The Securities and Exchange Commission rejected a New York Stock Exchange proposal to make it easier to list special purpose acquisition companies on the exchange.
In October, the NYSE proposed a rule for SPACs to reduce the minimum number of public holders required for continued listing — to 100 from 300. It also proposed enabling the NYSE to exercise discretion to allow SPACs a reasonable time period following a business combination to demonstrate compliance with the applicable quantitative listing standards.
A SPAC's business plan is to raise capital in an initial public offering and, within a specific period of time, engage in a merger or acquisition with one or more unidentified companies, the SEC noted in its June 14 order.
The SEC said it did not have sufficient information to determine that the proposed rule change would enable the NYSE to uphold its legal requirement to "prevent fraudulent and manipulative acts and practices, to promote just and equitable principles of trade, and, in general, to protect investors and the public interest."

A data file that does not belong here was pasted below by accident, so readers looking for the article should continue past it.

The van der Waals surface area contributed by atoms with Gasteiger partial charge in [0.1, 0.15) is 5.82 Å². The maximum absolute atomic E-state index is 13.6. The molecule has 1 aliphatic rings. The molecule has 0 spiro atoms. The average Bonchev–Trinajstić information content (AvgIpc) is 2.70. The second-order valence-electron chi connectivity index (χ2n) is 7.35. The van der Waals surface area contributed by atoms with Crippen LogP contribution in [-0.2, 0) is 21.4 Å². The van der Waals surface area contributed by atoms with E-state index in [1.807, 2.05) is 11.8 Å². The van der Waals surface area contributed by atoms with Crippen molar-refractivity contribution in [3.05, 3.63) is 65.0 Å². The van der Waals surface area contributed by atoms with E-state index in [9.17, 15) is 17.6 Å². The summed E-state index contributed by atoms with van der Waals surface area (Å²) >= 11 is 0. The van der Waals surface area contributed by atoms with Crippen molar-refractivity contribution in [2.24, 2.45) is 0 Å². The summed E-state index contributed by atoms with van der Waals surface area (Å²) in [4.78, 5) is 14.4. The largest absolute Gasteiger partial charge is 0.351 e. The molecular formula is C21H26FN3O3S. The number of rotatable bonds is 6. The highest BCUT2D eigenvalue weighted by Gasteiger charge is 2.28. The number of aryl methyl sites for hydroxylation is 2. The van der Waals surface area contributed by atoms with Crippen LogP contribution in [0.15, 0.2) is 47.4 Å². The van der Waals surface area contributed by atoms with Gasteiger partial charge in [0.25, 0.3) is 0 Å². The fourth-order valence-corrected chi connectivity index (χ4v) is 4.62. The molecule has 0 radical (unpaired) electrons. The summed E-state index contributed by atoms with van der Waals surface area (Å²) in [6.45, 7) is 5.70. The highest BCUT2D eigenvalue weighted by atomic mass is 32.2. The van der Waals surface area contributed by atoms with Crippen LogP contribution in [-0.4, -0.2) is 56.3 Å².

In its proposal, the NYSE said that SPACs often have difficulty demonstrating compliance with the minimum number of holders requirements because there is limited retail investor interest in them, and that this requirement is less relevant for SPACs because they historically trade close to the value of the funds held in trust, and without distorted prices, even when they have few shareholders, according to the SEC order.
But the NYSE provided no evidence to corroborate that point, the SEC said.
The NYSE declined comment Tuesday on the SEC's order.